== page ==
'Can perseverance, self-control, resilience, empathy, creativity and critical thinking be part of the testing agenda, too?'

What would the impact on schooling be if these qualities were valued as much as academic knowledge, two education academics ask

News article image

It's a sad but undeniable truth that, in education, what gets assessed tends to get prioritised. So maths, English and science are valued because they feature in Sats and Pisa (the Programme for International Student Assessment) and will be core to Progress 8. Subjects like music or design and technology will probably be less available as they become less central to the testing agenda.

But what about other important desirable outcomes of education – perseverance, self-control, resilience, empathy, collaboration, creativity and critical thinking? Things that are much needed for success both in school and out, but which the traditional model of schooling has not addressed well. Can these be part of the testing agenda, too? And, if they were, what might the impact on schooling be?

Angela Duckworth and Martin Seligman (articles free to subscribers) have shown that grit and optimism can be measured. The Australian state of Victoria has committed to measuring capabilities such as ethical understanding, and creative and critical thinking. And, along with the Organisation for Economic Cooperation and Development (OECD), we are currently exploring effective ways of cultivating and assessing creativity and critical thinking in 14 countries. Early indications are that it is indeed possible to measure the development of these capabilities, although it may require a number of different methods.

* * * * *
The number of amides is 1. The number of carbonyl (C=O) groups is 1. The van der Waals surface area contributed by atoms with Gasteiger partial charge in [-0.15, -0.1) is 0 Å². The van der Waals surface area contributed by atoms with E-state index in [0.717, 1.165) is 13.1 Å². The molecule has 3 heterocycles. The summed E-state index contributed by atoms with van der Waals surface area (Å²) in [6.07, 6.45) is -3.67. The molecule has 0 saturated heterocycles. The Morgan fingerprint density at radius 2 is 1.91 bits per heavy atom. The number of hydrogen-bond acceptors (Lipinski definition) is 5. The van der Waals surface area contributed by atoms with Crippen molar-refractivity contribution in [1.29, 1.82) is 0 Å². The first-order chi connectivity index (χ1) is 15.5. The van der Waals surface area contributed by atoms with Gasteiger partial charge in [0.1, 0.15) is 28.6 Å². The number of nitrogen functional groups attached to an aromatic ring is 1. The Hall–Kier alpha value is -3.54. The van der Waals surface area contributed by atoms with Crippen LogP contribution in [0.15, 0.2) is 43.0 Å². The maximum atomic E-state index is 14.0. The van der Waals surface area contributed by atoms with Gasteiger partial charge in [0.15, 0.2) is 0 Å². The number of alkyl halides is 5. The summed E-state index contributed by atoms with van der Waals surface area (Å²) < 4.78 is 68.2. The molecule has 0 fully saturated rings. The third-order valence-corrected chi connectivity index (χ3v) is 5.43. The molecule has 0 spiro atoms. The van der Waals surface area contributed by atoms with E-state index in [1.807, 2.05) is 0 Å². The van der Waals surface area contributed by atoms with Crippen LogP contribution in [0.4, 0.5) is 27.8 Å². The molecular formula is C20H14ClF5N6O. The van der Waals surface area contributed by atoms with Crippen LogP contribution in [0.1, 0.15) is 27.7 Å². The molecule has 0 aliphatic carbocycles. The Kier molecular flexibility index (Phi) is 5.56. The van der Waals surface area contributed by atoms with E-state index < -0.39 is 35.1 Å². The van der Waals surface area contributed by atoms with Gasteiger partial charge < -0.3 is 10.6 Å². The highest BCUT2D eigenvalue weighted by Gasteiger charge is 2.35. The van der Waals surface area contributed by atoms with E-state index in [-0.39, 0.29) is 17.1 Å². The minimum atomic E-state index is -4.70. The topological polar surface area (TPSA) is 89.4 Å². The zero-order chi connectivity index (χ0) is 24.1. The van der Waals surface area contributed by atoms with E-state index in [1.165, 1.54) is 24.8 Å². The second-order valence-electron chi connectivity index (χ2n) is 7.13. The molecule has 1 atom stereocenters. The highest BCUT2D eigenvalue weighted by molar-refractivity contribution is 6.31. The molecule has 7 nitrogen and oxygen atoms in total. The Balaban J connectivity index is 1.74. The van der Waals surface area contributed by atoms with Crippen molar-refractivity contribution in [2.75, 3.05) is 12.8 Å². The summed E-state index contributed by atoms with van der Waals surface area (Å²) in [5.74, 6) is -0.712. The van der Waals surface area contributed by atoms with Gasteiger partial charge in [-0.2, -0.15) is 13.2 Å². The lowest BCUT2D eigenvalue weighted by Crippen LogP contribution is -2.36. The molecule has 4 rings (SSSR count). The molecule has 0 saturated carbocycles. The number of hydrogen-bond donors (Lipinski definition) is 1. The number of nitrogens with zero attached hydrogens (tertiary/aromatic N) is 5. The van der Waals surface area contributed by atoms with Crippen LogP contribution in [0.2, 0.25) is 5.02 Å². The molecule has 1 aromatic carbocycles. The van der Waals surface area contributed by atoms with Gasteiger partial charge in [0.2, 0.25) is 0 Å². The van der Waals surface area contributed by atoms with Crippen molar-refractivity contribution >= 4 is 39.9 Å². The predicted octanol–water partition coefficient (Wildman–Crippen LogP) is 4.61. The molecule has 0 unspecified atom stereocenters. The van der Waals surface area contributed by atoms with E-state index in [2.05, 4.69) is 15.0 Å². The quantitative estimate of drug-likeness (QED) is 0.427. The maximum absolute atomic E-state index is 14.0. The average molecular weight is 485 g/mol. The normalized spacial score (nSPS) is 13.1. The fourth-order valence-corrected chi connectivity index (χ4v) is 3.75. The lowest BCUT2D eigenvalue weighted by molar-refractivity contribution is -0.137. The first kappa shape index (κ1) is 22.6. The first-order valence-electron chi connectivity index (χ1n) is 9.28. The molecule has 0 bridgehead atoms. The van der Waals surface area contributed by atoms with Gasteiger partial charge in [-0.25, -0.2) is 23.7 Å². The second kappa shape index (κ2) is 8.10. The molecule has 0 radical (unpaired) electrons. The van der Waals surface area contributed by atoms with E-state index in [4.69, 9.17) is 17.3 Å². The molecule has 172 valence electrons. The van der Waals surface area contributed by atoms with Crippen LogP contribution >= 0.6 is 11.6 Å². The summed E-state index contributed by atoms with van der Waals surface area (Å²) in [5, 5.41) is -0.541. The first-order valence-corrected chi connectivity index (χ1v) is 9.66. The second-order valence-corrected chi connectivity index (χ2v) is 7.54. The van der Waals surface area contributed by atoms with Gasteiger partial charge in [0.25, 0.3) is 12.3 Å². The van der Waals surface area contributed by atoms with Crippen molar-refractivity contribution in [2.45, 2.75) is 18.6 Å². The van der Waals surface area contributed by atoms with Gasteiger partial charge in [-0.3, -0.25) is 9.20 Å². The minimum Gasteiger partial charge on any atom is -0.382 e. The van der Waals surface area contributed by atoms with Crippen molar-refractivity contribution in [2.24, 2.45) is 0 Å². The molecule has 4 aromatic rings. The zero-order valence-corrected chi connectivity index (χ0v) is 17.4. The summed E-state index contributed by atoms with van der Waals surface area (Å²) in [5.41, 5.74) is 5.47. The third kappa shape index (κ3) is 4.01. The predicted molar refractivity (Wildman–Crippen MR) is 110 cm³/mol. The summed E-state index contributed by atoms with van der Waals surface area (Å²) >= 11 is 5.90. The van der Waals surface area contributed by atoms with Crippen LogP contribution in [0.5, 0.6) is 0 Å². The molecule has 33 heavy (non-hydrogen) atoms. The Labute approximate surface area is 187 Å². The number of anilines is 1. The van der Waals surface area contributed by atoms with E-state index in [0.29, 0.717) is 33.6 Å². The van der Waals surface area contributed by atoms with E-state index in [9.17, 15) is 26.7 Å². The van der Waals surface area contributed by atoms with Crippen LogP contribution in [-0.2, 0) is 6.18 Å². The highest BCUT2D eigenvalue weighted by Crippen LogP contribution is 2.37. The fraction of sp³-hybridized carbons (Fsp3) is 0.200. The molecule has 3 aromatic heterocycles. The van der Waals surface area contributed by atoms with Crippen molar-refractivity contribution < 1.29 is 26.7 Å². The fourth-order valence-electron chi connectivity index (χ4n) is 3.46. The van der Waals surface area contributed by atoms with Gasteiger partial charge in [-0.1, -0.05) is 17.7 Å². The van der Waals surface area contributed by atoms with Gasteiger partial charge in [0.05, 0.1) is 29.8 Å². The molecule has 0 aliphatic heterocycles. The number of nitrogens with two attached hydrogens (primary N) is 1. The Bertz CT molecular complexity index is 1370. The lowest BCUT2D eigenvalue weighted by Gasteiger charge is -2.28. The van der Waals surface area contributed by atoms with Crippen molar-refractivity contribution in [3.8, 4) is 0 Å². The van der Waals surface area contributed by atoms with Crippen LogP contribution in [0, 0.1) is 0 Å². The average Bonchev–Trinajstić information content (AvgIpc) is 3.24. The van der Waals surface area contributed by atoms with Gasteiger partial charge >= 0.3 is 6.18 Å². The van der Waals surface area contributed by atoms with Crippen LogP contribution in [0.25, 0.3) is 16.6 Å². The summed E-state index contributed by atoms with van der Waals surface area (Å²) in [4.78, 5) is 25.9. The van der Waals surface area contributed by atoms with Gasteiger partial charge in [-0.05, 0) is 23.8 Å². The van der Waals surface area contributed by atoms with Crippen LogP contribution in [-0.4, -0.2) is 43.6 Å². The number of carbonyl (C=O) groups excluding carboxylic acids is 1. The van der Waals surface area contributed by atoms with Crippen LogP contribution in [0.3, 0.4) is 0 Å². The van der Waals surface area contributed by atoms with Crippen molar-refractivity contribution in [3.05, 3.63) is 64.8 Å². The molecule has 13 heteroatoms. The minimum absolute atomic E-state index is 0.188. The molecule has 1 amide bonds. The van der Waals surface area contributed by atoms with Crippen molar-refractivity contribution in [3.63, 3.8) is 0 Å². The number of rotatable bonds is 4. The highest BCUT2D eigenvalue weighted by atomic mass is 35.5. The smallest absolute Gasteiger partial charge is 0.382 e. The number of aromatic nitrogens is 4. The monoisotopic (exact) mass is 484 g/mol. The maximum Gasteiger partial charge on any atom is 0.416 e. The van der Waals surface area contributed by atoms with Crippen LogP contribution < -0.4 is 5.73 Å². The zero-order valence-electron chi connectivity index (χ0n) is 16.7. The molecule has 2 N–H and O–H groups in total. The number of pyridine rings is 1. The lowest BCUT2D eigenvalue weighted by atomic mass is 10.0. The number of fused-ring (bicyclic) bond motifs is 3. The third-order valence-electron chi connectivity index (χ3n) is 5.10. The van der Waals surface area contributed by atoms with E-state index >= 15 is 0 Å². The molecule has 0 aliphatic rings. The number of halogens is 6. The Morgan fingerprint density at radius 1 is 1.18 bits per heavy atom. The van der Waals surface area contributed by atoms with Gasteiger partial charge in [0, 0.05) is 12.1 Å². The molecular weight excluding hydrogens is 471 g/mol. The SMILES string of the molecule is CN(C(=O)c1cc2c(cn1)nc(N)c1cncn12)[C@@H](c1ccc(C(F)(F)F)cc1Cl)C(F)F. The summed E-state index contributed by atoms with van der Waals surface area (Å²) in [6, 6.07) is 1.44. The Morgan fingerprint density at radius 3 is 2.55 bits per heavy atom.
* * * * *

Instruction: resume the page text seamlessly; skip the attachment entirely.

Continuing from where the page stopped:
Improving life chances

In the book Educating Ruby: what our children really need to learn, we argue that there are some key capabilities that all children need if they are to thrive – confidence, curiosity, collaboration, communication, creativity, commitment and craftsmanship. The informal curriculum of the kitchen and living room is well-suited to providing opportunities for this to happen, just as the classroom and school grounds can explicitly foster them, too.

Proponents of capabilities sometimes referred to as dispositions and habits of mind or, taken as a group, as "performance character", are much in the news. Seligman​, Duckworth and Carol Dweck (article free to subscribers) are just three researchers whose work is influencing schools and policymakers across the world, for there is a growing body of evidence that show that developing certain capabilities improves both life chances and test scores.